INTRODUCING: The Glashütte Original Alfred Helwig Tourbillon 1920 might be the most stunning tourbillon of the yearThor Svaboe
In a year of great horological heights, Glashütte Original is once again pushing for the summit with the Alfred Helwig Tourbillon 1920 limited edition. This comes after a succession of eye-catching 2020 releases, featuring some of the best dials in the business, and fascinating top tier versions of their vintage perfect diver SeaQ, which made me desire a diamond set bezel for the first time.
With the Alfred Helwig Tourbillon, Glashütte Original seem to have toned it down to the quiet elegance of traditional German haute horlogerie, but this time the movement is the star. Turn the watch around with a loupe in hand, a good single malt, and prepare to be quietly impressed by understated German elegance competing with the best of Glashütte.
The 25 pieces in this limited edition series marks the 1ooth year anniversary of the invention of the Flying Tourbillon by Glashütte master watchmaker Alfred Helwig in 1920. The large rear opening of the rear sapphire caseback reveals the serene elegance of the diagonally striped ¾ plate covering the movement, but this time instead of making us want more visible detail, it forms the stage on which the star performer needs no visual distraction – the delicate construction of a flying tourbillon.
Unlike a classic tourbillon anchored on both sides, Helwig’s construction only requires a single anchoring point on the underside, making the tourbillon appear as if flying within its cage. We know that with the exact science of horology in 2020, the counteracting effect of a tourbillon on the negative influence of gravity is somehow superfluous. The flying tourbillon exists as proof of our appreciation for the skill and infinite beauty within watchmaking, and the micro engineering that it represents at this level.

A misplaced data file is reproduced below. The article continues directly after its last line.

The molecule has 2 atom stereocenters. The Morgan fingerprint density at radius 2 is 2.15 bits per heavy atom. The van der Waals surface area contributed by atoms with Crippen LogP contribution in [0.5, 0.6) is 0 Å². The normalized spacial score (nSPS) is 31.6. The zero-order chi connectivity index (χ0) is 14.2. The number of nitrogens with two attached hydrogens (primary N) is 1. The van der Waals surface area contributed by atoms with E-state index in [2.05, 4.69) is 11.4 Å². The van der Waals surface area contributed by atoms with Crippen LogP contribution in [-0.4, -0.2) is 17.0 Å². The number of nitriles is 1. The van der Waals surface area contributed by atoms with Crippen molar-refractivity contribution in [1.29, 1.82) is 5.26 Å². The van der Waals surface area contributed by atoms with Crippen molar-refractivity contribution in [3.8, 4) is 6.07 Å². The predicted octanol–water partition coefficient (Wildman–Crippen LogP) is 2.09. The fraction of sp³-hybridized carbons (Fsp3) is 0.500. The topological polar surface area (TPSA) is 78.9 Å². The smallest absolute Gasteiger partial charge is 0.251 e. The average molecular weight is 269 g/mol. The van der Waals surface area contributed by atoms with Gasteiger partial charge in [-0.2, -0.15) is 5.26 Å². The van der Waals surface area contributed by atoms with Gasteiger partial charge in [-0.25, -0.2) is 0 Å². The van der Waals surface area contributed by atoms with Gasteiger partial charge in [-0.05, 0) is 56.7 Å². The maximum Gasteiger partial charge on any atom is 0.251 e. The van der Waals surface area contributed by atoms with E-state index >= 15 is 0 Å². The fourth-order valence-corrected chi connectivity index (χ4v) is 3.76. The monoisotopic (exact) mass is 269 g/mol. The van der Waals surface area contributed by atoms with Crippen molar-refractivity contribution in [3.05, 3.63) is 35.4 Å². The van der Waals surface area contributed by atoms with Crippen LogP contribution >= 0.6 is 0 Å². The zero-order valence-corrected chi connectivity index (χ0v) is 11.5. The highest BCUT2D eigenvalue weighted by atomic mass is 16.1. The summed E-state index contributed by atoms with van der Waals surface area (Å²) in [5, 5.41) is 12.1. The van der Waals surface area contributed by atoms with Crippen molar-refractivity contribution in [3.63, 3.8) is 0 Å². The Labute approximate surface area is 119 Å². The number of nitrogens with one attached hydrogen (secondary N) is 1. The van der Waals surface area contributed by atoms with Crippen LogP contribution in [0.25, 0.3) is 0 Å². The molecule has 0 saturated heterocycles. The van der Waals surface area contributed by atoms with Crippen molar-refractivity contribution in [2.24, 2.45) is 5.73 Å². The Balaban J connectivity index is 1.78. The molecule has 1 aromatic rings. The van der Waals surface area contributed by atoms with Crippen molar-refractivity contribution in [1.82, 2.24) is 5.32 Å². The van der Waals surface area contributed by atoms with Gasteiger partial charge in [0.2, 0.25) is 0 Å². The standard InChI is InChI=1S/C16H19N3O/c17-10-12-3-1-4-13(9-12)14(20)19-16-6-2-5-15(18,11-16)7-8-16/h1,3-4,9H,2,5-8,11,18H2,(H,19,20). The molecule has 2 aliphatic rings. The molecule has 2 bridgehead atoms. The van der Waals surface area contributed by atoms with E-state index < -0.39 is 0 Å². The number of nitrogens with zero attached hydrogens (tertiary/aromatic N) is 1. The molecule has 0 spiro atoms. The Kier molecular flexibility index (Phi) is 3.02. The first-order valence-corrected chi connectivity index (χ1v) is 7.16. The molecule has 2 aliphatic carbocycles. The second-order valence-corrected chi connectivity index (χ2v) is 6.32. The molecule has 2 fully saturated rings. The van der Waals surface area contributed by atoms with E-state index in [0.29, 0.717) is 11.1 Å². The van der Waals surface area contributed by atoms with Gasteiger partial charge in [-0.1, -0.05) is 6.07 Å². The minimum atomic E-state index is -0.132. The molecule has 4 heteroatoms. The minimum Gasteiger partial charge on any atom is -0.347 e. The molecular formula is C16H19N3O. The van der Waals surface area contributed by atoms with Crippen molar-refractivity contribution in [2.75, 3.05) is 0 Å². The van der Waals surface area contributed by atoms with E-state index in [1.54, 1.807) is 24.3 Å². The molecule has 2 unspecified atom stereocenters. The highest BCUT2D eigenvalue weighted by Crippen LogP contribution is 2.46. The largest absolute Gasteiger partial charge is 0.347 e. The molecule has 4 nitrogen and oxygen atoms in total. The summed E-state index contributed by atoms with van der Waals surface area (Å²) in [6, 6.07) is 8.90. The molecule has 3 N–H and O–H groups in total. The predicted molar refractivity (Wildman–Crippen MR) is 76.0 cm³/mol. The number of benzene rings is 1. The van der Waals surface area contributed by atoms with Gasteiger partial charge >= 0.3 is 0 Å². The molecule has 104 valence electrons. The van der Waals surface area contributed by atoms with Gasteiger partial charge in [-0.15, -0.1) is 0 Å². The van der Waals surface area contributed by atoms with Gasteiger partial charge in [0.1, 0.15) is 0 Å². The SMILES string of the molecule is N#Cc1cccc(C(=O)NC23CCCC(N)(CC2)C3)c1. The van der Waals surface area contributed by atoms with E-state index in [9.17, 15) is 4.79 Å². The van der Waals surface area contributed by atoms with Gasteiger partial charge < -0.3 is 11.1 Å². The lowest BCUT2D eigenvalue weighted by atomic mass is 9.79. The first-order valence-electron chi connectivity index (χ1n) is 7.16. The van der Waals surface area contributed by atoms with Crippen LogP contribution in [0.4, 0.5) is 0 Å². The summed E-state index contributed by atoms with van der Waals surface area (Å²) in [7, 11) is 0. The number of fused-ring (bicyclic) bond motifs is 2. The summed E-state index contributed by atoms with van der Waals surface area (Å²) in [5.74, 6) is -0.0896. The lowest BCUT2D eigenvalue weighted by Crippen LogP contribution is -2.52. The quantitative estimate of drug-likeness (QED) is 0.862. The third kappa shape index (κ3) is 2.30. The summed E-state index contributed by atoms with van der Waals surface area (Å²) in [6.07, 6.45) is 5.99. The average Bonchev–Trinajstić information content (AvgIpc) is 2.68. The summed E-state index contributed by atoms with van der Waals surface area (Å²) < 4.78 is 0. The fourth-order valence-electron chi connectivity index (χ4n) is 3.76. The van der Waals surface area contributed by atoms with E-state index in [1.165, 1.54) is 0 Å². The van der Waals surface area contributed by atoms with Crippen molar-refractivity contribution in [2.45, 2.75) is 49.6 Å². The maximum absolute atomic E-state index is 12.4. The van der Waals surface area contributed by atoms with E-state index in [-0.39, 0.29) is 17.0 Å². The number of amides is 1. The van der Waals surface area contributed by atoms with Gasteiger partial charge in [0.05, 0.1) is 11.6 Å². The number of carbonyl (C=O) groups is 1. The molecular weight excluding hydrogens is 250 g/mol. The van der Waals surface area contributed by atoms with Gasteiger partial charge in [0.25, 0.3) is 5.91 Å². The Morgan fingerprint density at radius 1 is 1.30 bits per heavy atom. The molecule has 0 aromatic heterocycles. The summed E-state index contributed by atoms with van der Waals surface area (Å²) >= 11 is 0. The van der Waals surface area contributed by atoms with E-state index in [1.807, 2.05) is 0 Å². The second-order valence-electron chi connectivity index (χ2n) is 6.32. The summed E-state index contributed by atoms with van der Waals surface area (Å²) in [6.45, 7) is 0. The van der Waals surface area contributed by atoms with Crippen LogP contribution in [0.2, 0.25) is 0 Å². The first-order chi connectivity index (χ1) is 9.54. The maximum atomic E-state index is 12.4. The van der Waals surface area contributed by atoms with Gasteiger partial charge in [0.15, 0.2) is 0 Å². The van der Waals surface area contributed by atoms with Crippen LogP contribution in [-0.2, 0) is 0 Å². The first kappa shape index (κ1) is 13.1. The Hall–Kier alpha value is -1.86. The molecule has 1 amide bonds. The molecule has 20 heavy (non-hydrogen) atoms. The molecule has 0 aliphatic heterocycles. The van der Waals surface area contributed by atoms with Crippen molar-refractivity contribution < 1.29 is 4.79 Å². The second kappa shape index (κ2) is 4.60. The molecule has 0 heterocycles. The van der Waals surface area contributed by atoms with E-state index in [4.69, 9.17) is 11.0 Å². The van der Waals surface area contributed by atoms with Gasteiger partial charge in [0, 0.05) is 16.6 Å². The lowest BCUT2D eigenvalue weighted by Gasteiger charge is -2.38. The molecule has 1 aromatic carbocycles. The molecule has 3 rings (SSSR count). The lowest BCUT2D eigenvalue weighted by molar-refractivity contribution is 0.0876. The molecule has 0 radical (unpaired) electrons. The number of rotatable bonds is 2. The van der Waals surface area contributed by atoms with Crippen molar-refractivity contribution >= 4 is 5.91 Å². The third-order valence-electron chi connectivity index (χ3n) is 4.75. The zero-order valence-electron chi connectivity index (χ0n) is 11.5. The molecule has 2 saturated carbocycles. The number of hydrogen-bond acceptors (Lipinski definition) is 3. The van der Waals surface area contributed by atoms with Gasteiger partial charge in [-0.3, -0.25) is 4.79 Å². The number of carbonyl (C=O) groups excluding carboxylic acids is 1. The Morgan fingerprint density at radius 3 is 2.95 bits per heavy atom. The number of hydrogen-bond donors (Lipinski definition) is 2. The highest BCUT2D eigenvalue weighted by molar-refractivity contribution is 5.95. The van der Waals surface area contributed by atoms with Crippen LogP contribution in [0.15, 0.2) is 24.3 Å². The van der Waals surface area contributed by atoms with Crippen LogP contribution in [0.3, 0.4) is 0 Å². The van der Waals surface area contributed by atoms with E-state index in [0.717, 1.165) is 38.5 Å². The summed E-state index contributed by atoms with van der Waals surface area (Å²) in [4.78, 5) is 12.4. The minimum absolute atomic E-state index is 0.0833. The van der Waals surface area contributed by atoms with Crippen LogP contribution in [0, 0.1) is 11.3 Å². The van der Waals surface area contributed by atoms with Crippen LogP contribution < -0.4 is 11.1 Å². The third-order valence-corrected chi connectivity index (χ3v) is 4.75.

The manual winding Calibre 54-01 has a remarkable power reserve of 100 hours, and is hand decorated, as befitting the inclusion of a tourbillon. The large spring barrel has an elaborate sunburst decoration, while visible jewels sit within screw-mounted gold chatons. The juxtaposed vertical vs diagonal striping creates futile diversionary attempts from the caged miracle at 6 o’clock, while the blued screws and exquisite beveling befits the origins and celebration of Alfred Helwig.
Even if I am a self-confessed dial man, it seemed only appropriate to start this story in reverse, but that takes nothing away from is a restrained, equally fascinating dial. The face of the dial within the rose gold case is also fashioned from solid gold, and silver-plated by friction. Pure classicism endows the legible minimalism with a delicate railroad minute track against the rehaut, while gold indices and baton hands imparts the basic information of time. A small seconds register perfectly in keeping with the vintage nature of this piece sits recessed into the gold dial, crisp printing and a long blued needle pointer creating a small but beautiful hint of colour.
For anyone glancing long enough at the serene dial, the word tourbillon in a classic serif font will intrigue, and might make even a well versed fan of horology wonder why the tourbillon in all its beauty has been hidden away from view. And this is exactly one of the reasons I love the understated Glashütte Original Alfred Helwig Tourbillon 1920 limited edition.
A long and meaningful name, German watchmaking history and a fascinating flying tourbillon does not need an exclamation mark or an openworked dial to fascinate deeply. The knowledge is enough, and the feeling it imparts every time you turn it around and wind it using the onion-shaped rose gold crown while watching the caged spectacle within its 40mm case.
The Glashütte Original Alfred Helwig Flying Tourbillon 1920 Limited Edition, pricing and availability:
€116,970 available from selected Glashütte Original retailers and boutiques, check at Glashütte Original here